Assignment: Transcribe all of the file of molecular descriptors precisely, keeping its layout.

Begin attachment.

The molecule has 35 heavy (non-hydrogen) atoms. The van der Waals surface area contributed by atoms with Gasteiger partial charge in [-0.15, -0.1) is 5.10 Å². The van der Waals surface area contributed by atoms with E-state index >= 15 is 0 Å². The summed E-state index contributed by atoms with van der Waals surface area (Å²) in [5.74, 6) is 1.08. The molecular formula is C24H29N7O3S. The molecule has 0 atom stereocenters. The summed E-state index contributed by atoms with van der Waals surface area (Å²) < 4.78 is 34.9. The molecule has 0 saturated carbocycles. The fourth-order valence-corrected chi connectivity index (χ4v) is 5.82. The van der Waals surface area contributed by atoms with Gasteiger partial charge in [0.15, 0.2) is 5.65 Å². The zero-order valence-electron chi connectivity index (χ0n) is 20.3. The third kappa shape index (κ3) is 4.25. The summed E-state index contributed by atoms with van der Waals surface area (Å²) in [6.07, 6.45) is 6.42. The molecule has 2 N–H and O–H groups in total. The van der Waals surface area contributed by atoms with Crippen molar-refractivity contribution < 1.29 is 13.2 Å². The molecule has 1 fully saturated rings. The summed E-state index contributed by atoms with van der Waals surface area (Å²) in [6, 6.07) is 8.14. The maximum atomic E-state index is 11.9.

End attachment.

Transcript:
The molecule has 35 heavy (non-hydrogen) atoms. The van der Waals surface area contributed by atoms with Gasteiger partial charge in [-0.15, -0.1) is 5.10 Å². The van der Waals surface area contributed by atoms with E-state index >= 15 is 0 Å². The summed E-state index contributed by atoms with van der Waals surface area (Å²) in [5.74, 6) is 1.08. The molecular formula is C24H29N7O3S. The molecule has 0 atom stereocenters. The summed E-state index contributed by atoms with van der Waals surface area (Å²) < 4.78 is 34.9. The molecule has 0 saturated carbocycles. The fourth-order valence-corrected chi connectivity index (χ4v) is 5.82. The van der Waals surface area contributed by atoms with Gasteiger partial charge in [0.15, 0.2) is 5.65 Å². The zero-order valence-electron chi connectivity index (χ0n) is 20.3. The third kappa shape index (κ3) is 4.25. The summed E-state index contributed by atoms with van der Waals surface area (Å²) in [6.07, 6.45) is 6.42. The molecule has 2 N–H and O–H groups in total. The van der Waals surface area contributed by atoms with Crippen molar-refractivity contribution < 1.29 is 13.2 Å². The molecule has 1 fully saturated rings. The summed E-state index contributed by atoms with van der Waals surface area (Å²) in [6, 6.07) is 8.14. The maximum atomic E-state index is 11.9.